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DUP shuns Brexit alternatives to May's proposal during another day of stalemate

Theresa May and her party colleagues at the Commons yesterday
Theresa May and her party colleagues at the Commons yesterday
Nigel Dodds
Suzanne Breen

By Suzanne Breen

The DUP voted against all four alternatives to the Prime Minister's Withdrawal Agreement as MPs failed to reach a consensus on a Brexit option last night.

For the second time in a week, no motion received a clear majority in the House of Commons.

Two of the motions would have succeeded had the DUP backed them so the decision by the party's 10 MPs to oppose them was hugely significant.

DUP deputy leader Nigel Dodds told UTV that if the issue of the backstop was addressed "we would be in business".

European Parliament Brexit coordinator Guy Verhofstadt tweeted: "The House of Commons again votes against all options. A hard Brexit becomes nearly inevitable. On Wednesday, the UK has a last chance to break the deadlock or face the abyss."

The Ulster Unionists said the DUP could not "abdicate its responsibility in this farcical situation". The party accused its rival of "attempting to close the stable door after the horse carrying the backstop has bolted".

A proposal from former Chancellor and Tory grandee Kenneth Clarke for a customs union arrangement with the EU was rejected by just three votes.

A demand for a second referendum was defeated by 12 votes.

A Norway-style deal put forward by Tory MP Nick Boles by 21. He immediately declared he would no longer sit as a Conservative, blaming the party for refusing to compromise on a means of leaving the EU.

Brexit Secretary Steve Barclay told MPs that the default outcome was now a no-deal Brexit on April 12, but said it was still possible to leave with a deal - and avoid holding European Parliament elections in May - if the Commons approves an agreement this week.

Cabinet will meet today for five hours to thrash out a way forward. Mr Barclay told MPs: "This House has continuously rejected leaving without a deal, just as it has rejected not leaving at all. Therefore the only option is to find a way through which allows the UK to leave with a deal. The Government continues to believe that the best course to take is to do so as soon as possible."

SNP MP Joanna Cherry's proposal to give MPs the power to block a no-deal Brexit by voting to revoke Article 50 was rejected by a margin of 101 votes.

UUP leader Robin Swann said: "This whole Brexit process has been handled shambolically from the very start and the outcome of (these) votes are symptoms of the pitiful negotiating positions adopted by the UK's government and its ineffectual partners in the face of EU and Irish government intransigence.

"If we're not careful there is the very real possibility of the UK leaving the EU without a sensible deal."

Mr Swann continued: "The DUP can't abdicate its responsibility in this farcical situation. They are attempting to close the stable door after the horse carrying the backstop has bolted.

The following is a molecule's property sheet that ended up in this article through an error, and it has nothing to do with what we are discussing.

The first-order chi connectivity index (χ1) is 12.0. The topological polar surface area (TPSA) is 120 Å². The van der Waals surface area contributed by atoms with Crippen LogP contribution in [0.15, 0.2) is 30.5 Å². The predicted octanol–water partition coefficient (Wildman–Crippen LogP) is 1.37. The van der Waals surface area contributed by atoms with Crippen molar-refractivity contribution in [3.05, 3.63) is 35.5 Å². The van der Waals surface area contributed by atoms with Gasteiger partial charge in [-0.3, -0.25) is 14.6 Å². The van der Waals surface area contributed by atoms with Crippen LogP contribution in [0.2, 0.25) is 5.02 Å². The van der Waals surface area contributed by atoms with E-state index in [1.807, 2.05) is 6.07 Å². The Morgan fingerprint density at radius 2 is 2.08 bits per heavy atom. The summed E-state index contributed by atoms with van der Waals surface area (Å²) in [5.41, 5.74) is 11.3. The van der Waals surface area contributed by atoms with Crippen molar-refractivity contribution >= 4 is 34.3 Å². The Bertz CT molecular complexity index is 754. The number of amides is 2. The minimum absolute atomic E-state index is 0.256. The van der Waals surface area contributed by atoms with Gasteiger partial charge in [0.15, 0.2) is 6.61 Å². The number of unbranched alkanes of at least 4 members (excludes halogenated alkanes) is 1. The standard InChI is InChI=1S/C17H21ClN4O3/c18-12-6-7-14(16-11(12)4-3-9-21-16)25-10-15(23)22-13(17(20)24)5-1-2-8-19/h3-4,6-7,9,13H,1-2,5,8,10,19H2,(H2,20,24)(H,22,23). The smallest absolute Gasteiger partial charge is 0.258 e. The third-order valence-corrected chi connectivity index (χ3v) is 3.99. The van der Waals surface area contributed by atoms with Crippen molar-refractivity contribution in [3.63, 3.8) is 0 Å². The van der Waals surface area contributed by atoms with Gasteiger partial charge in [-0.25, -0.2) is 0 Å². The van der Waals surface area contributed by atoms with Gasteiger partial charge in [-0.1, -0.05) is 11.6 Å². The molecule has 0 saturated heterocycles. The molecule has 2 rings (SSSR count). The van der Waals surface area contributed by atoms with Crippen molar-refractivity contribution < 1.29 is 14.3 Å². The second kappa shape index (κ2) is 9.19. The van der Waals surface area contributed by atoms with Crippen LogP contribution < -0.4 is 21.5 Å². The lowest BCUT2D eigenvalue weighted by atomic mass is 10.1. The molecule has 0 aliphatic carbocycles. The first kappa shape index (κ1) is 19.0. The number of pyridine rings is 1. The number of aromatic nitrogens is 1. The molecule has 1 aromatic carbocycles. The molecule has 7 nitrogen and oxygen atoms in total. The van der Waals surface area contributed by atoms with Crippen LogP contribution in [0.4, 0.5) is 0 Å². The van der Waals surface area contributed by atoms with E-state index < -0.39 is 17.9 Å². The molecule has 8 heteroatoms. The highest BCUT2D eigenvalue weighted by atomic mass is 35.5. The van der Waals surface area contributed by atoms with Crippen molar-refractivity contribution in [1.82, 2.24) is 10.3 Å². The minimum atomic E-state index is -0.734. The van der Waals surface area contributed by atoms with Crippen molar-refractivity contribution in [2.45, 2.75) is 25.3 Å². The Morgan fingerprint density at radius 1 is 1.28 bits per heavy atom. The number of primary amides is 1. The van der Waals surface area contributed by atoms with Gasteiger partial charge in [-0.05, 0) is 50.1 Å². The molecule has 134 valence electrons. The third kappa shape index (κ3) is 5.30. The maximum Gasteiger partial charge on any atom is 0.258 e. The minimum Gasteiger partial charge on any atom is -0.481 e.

"I hope for Northern Ireland's sake, and our place within the UK, that the Withdrawal Agreement containing the backstop, does not now slip through as the hard Brexiteer allies of the DUP jump ship to rescue their ideologically pure Brexit at the expense of the integrity of the UK.

"The DUP had repeated opportunities to stop this and they missed them. It's time they stopped putting their party first and started putting the Union first."

DUP leader Arlene Foster earlier denied reports that seven of her 10 MPs backed the Withdrawal Agreement and the party was divided on the way forward.

"No, there's no splits within the Democratic Unionist Party," she said.

"I'm not quite sure where that's coming from."

When pressed on her party's possible support for a softer Brexit, she said: "We have a very simple way of judging all this, it's what will protect the Union and what will respect the referendum result and that's always been our position.

"We have been very clear about our one red line and that remains the position. It's of no surprise to anyone that the Union will always be our first priority and that still remains the case."

Asked if she would prefer staying in the EU compared to Mrs May's Brexit plan, she replied: "We do not like the current Withdrawal Agreement - I think everyone is very much aware of that - and the reason we don't like it is because of the backstop issue.

"The fact that it separates Northern Ireland out from the rest of the UK puts an internal border within the UK and makes us subject to rules and regulations which the rest of the UK will not be subject to, without having any say in those rules and regulations."

Labour leader Jeremy Corbyn said it was "disappointing" that no Brexit solution had secured a majority, but the margin on the Clarke motion was "very narrow indeed" compared with three "overwhelming" defeats for Mrs May's deal.

Business leaders were scathing over the continued failure of MPs to agree a way forward on Brexit.

Helen Dickinson, chief executive of the British Retail Consortium, said: "Parliamentarians are playing a reckless game of chicken which will end in disaster unless enough MPs can be persuaded to back a clear outcome which avoids a chaotic no-deal Brexit."

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